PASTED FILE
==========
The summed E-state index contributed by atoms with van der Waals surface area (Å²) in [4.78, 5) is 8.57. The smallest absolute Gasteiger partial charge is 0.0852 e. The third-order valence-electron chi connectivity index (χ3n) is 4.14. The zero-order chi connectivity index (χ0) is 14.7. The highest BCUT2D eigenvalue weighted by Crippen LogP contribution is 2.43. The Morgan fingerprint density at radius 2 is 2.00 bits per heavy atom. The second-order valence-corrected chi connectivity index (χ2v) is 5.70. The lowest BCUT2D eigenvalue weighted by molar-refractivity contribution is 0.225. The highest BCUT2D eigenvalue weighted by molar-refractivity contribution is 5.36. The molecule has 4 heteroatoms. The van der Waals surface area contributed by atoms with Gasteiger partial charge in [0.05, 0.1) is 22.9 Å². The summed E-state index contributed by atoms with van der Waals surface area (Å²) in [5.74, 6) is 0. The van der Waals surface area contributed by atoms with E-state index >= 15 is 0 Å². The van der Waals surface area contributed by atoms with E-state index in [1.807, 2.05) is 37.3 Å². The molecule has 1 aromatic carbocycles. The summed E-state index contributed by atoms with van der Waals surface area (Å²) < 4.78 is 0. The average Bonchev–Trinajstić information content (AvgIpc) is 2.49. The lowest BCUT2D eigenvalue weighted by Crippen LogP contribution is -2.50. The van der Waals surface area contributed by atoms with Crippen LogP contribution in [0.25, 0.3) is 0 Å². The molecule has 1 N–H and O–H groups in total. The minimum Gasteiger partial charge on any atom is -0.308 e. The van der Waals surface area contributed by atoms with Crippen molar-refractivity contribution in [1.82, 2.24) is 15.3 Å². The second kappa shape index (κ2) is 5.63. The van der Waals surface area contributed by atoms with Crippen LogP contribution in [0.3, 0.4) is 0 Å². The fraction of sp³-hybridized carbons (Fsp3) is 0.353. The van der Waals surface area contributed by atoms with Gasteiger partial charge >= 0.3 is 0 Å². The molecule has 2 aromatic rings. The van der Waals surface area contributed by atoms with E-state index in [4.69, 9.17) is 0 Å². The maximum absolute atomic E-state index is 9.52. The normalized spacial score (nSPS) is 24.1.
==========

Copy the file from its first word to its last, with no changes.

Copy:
The summed E-state index contributed by atoms with van der Waals surface area (Å²) in [4.78, 5) is 8.57. The smallest absolute Gasteiger partial charge is 0.0852 e. The third-order valence-electron chi connectivity index (χ3n) is 4.14. The zero-order chi connectivity index (χ0) is 14.7. The highest BCUT2D eigenvalue weighted by Crippen LogP contribution is 2.43. The Morgan fingerprint density at radius 2 is 2.00 bits per heavy atom. The second-order valence-corrected chi connectivity index (χ2v) is 5.70. The lowest BCUT2D eigenvalue weighted by molar-refractivity contribution is 0.225. The highest BCUT2D eigenvalue weighted by molar-refractivity contribution is 5.36. The molecule has 4 heteroatoms. The van der Waals surface area contributed by atoms with Gasteiger partial charge in [0.05, 0.1) is 22.9 Å². The summed E-state index contributed by atoms with van der Waals surface area (Å²) in [5.74, 6) is 0. The van der Waals surface area contributed by atoms with E-state index >= 15 is 0 Å². The van der Waals surface area contributed by atoms with E-state index in [1.807, 2.05) is 37.3 Å². The molecule has 1 aromatic carbocycles. The summed E-state index contributed by atoms with van der Waals surface area (Å²) < 4.78 is 0. The average Bonchev–Trinajstić information content (AvgIpc) is 2.49. The lowest BCUT2D eigenvalue weighted by Crippen LogP contribution is -2.50. The van der Waals surface area contributed by atoms with Crippen LogP contribution in [0.25, 0.3) is 0 Å². The molecule has 1 N–H and O–H groups in total. The minimum Gasteiger partial charge on any atom is -0.308 e. The van der Waals surface area contributed by atoms with Crippen molar-refractivity contribution in [1.82, 2.24) is 15.3 Å². The second kappa shape index (κ2) is 5.63. The van der Waals surface area contributed by atoms with Crippen LogP contribution in [0.3, 0.4) is 0 Å². The fraction of sp³-hybridized carbons (Fsp3) is 0.353. The van der Waals surface area contributed by atoms with Gasteiger partial charge >= 0.3 is 0 Å². The molecule has 2 aromatic rings. The van der Waals surface area contributed by atoms with E-state index in [4.69, 9.17) is 0 Å². The maximum absolute atomic E-state index is 9.52. The normalized spacial score (nSPS) is 24.1.